After witnessing the complete social and cultural upheaval of the 1960’s, Americans did not expect to see as an exciting of a decade in the 1970’s. However, new forms of media and an increased dependence of the news allowed people to witness a decade in which journalism expanded and pushed new boundaries.
The 1970’s displayed the country’s dependence upon newspapers as a primary source of their daily information, along with a shift in government coverage. Two of the decade’s biggest stories came early on with the New York Times’ reporting of the Pentagon Papers in 1971 and the Washington Post’s coverage of Watergate scandal between 1972 and 1976.1 The 70’s displayed a trend of younger journalists with higher ideals. Instead of simply covering the news on the government with blind-eye objectivity, journalists began actively seeking ways to analyze and expose any type of dishonesty in its actions.2 The Pentagon Papers scandal turned the American public against the Vietnam War and exposed the U.S. Government for its lies and false promises over the past decade.3 Bob Woodward and Carl Bernstein’s reporting of the Watergate scandal is considered one of the high points in American investigative journalism. By using a variety of sources and interrogating U.S. government officials inside the White House and the FBI, Woodward and Bernstein published numerous stories showing proof of am illegal presidential cover-up and “dirty trick” politics.4 The Watergate scandal demonstrated how new technology began to aid the delivery of the news in the 1970’s. Television, for example, began to take off, as people were now able to easily see and believe the news in a timely fashion, rather than simply reading about it. On August 8, 1974, President Richard Nixon formally reigned from the office of President in a televised broadcast.5 It was a defining moment in American history, as Nixon became the first president to willingly give up his position. The televised address confirmed that Americans were beginning to view television as a primary source of information. Nightly news broadcasts also expanded upon their success from the 1960’s. Each of the three major television networks had their own recognizable and respected journalists helming their newscasts. For example, Walter Cronkite, who was hailed as “The Most Trusted Man in America,” anchored CBS. NBC's team of John Chancellor and David Brinkley were a strong second, while ABC had a newscast helmed by Howard K. Smith.6 Of course, the increased reliance on television in turn slightly decreased the importance of radio in the daily lives of Americans. Television and newspapers firmly became the leading news outlets during this time. Thus, because there was not as wide a variety of viable news sources (online, cable television, etc.), audiences were not as fragmented as they are today in finding the news.7 The 70’s also brought forth economic and social changes in the lives of American citizens, which made obtaining the news even more relevant during the time. Major trends included greater cynicism of government, advancement in civil rights, increased influence of the women's movement, and environmental awareness.8 During the course of the Vietnam War, Americans suffered through a slight depression. The news, in television and paper, became a way to constantly stay aware of national and international proceedings.9 The war led to a heightened interest in daily-televised news. In turn, the Vietnam War became commonly known as the “Living Room” War, as families were able to see the violence occurring overseas.10 In addition, the Watergate scandal, Roe v. Wade in 1973, the Fall of Saigon in 1975, among other major news stories, were all landmark historical moments—thus making the news more culturally relevant than ever at the time. A new “norm” in journalism also appeared during the 1970’s decade known as “New Journalism,” or “literary journalism.”11 The works in the new genre were...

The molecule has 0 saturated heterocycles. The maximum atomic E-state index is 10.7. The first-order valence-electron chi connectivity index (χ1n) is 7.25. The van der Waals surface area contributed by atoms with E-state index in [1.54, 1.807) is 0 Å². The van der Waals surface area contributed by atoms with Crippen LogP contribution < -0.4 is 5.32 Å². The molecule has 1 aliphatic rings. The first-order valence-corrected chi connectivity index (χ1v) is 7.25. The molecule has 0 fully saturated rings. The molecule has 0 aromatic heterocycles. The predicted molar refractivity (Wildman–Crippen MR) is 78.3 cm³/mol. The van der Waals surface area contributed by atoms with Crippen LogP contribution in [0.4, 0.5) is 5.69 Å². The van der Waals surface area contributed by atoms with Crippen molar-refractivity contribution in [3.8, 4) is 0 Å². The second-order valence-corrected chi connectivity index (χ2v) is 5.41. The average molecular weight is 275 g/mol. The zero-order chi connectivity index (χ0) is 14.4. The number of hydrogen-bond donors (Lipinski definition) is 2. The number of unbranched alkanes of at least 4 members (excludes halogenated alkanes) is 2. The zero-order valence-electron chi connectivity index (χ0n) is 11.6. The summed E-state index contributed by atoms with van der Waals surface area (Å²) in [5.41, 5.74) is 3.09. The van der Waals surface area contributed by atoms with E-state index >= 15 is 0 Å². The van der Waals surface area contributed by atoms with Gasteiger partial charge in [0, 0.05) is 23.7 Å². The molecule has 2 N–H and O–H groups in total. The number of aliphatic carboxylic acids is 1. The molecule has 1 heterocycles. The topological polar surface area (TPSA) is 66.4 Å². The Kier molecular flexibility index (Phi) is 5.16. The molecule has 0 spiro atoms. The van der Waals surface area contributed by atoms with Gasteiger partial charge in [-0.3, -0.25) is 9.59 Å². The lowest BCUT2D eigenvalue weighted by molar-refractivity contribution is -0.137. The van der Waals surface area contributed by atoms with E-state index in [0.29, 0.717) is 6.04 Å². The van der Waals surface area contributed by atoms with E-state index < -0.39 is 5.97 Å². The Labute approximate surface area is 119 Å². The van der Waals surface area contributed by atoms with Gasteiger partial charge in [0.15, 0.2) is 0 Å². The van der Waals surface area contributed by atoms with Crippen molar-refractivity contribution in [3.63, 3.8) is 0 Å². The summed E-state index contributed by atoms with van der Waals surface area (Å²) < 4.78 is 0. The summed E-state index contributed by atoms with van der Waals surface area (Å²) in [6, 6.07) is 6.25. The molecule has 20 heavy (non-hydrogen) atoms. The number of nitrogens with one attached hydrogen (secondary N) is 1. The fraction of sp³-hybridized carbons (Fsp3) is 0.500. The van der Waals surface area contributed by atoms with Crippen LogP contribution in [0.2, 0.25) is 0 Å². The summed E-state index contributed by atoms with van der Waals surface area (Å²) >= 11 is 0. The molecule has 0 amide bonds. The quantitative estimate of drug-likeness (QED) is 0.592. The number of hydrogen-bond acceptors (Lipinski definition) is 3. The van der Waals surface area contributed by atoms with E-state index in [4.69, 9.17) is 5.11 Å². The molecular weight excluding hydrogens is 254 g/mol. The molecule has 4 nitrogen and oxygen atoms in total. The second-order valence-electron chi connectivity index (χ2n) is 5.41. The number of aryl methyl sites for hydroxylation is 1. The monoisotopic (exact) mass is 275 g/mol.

Cited: Miller, Mary and Teresa Cruce. A 20th Century Timeline: Classroom Use of Instructional Film, Radio, and Television. May 2002. Web. 10. Apr. 2011. //http://www.arches.uga.edu/~mlmiller/timeline/1970s.html
McChesney, Robert Waterman, and John Nichols. The Death and Life of American Journalism: the Media Revolution That Will Begin the World Again. Philadelphia, PA: Nation, 2010. Print.
Musser, Rick. "History of American Journalism: The 1970 's." Kansas University, 2007. Web. 9 Apr. 2011. .
Vaughn, Stephen. Encyclopedia of American Journalism. New York: Routledge, 2008. Print.
A Time Machine back to the 1970’s
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